As coordinator of the program in the Caracas neighbourhood of Sucre Norte, Liusván Eduarte speaks with the authority of someone who has witnessed the impact of the mission in various areas.
“In 11 years of Barrio Adentro Deportivo – which supports and promotes improved physical fitness – popular physical education in Venezuelan society has made a transcendental leap,” he emphasizes.
The solidarity support of the Cubans and the social impact of one of the Bolivarian Revolution’s most successful programs can be seen in the widespread growth of sports, inclusion of seniors, disabled people, and the enjoyment of the children, all with a community outlook.
“Since the beginning we have increased the seniors classes, fitness tests in schools, work in areas of extreme poverty, in parks, squares, streets and recently, directly with our doctors and cultural promoters, so that the missions’ contribution to the community arrives as a finished product, more complete.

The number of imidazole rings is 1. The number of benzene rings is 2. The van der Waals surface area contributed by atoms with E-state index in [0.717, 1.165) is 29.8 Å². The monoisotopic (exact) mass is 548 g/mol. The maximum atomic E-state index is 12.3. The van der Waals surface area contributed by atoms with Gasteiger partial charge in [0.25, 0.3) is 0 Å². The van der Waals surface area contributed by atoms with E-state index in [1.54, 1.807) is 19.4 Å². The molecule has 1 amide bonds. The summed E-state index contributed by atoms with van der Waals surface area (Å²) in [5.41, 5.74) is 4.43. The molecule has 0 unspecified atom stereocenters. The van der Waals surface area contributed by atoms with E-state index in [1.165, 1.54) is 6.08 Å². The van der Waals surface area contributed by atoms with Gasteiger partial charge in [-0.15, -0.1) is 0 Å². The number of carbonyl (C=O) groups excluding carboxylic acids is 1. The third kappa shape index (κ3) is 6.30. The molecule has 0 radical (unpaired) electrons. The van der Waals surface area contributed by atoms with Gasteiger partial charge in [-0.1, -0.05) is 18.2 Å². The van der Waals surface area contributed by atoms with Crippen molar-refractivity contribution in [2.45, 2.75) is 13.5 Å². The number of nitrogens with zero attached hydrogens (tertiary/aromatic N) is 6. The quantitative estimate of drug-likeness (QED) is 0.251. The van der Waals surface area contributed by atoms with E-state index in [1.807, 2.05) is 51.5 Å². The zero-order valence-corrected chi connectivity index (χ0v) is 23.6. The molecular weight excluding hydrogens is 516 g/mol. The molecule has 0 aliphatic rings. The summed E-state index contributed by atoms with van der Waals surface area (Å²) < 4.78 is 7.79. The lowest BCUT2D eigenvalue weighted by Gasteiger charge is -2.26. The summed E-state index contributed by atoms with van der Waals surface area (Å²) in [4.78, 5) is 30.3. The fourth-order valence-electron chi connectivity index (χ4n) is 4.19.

“Without a doubt, the people will always feel grateful, because everything we do comes from the heart, with love and is retuned with affection.”
If this were not the case, Madelaine, a founder of Barrio Adentro Deportivo, would not have returned. When she was invited to come, in 2004, the only thing she was sure of was her commitment to putting into practice what she had learned.
At the academy she might have been told about how great of an impact sport can have on someone’s spirit, their values, but it wasn’t until she experienced it for real, there in the municipality of Varela, in the state of Trujillo, that she realized to what extent.
“Once, during a recreational activity in a basketball court, a young boy came up to me and quietly asked me if he could join in. He had a gun in his belt, and although I was a little scared, I asked him to join in once he had put away the little toy. The next day José returned with the gun and before coming in, looked at me, smiled and put it away.
“Since then he hasn’t stopped coming and he no longer brings the gun. He told me that he had given up drugs, that he used to smoke a lot, but preferred to spend his time with us.
“At the end of the mission, José had become the community’s sports promoter. It was one of the incidents which gave me the greatest satisfaction, the clearest example of what sport can achieve when used effectively.
“I needed no other explanation of why I wanted to return to Venezuela, I had the story of José.”